Journalism students need to be taught advertising, branding, building relationships, says ad entrepreneur

Journalism students must be taught about advertising, building relationships and branding – a football writer turned advertising entrepreneur told delegates at news:rewired today.

Rick Waghorn, founder of locally-focused advertising network Addiply, said that if we want to build a pyramid of news we have to start at the bottom level based on a local advertising market and messages.

Waghorn told the audience that he had a lightbulb moment when he read an article by Clay Shirky and Craig Newmark claiming that the only saviour for newspapers was a time machine.

The first person he met on his road to Damascus was an ex-ad man. They teamed up to create Addiply, which has helped hundreds of hyperlocal sites earn more from advertising than they would through Google Adsense. The idea has also being adopted by big media, including the Guardian which has applied the system to its its local sites. Addiply is also translating to the U.S market.

But if journalist students followed Waghorn’s advice, they would find themselves having a vastly different career to the kind envisaged in the YouTube clip below, which was shown by panelist Molly Flatt of 1,000heads.

It was striking how almost all the panelists in the branding and entrepreneurialism session had strong ideas that were formed at transitional moments of their life.

The advice from Rory Brown, founder of Briefing Media, is that business-to-business publishing is the place to be. Rory Brown’s own changing consumption of media inspired him to launch the company, which produces the online title The Media Briefing.

He told delegates that he was starting to consume media from lots of different places around the world and no longer went through the simple ritual of reading the Guardian on a Monday or Marketing magazine weekly.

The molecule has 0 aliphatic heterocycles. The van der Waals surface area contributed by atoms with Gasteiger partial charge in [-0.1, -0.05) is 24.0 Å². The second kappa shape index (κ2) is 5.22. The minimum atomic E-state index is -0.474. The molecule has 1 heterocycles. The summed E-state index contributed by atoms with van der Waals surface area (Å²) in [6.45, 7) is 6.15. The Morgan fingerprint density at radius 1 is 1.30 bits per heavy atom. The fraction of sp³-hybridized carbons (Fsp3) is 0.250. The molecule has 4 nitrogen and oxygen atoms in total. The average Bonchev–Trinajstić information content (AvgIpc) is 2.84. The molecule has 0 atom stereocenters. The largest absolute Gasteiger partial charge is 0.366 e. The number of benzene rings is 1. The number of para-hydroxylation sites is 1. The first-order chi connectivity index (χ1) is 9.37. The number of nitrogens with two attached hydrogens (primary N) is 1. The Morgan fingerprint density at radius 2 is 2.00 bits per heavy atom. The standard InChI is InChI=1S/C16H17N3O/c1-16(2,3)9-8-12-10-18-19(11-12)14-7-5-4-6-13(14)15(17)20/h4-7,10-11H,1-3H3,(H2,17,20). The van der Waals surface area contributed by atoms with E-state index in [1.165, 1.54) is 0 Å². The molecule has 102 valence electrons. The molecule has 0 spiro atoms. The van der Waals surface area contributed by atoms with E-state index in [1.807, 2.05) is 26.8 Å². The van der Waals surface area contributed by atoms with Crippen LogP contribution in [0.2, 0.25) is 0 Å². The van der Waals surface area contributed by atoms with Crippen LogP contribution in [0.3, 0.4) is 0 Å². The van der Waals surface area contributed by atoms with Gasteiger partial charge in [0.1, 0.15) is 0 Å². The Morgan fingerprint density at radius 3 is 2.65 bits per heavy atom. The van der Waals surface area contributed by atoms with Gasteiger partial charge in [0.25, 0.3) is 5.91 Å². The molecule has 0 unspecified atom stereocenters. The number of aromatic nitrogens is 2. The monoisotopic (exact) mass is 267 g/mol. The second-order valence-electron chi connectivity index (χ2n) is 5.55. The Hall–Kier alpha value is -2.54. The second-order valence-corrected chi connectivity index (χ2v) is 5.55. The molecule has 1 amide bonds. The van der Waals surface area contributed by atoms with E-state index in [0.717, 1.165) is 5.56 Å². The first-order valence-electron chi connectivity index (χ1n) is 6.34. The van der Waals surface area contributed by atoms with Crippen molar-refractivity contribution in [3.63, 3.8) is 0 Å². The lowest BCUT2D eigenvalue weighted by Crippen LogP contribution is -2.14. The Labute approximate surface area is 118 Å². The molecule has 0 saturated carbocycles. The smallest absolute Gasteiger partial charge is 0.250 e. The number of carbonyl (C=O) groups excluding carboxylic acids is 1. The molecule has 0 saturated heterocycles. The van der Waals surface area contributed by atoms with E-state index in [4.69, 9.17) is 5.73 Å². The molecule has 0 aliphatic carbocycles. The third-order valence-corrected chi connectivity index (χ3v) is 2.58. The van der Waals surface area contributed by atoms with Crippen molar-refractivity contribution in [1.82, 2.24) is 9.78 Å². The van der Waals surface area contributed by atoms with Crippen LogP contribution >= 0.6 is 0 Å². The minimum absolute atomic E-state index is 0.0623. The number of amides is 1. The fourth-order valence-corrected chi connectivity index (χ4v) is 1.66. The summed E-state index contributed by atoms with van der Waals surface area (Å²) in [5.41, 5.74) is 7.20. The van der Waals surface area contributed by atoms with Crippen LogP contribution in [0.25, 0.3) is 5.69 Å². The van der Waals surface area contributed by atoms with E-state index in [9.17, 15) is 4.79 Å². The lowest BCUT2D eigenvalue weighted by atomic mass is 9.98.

Brown said that his reading habits had fragmented massively and it occurred to him that it would be useful to put all that content in one place and save people the time of building up a network.

Alex Wood‘s Not on the Wires was inspired by a desire to get closer to the story through the use of mobile technology. Formed with two other young journalists, they pioneered their approach to reporting from the field at the G20 protests in London.

They have formed a network of related organisations with like-minded companies, using Not on the Wires as a shop window for their work.

“We have done a lot of unpaid work, we have done a lot of late nights,” he said. “We do it because we are passionate about it.”

Wood admitted that the idea of entrepreneurial journalism would get laughed out of the door at the business schools he attended in Wales and Japan.

Alex Wood at news:rewired:

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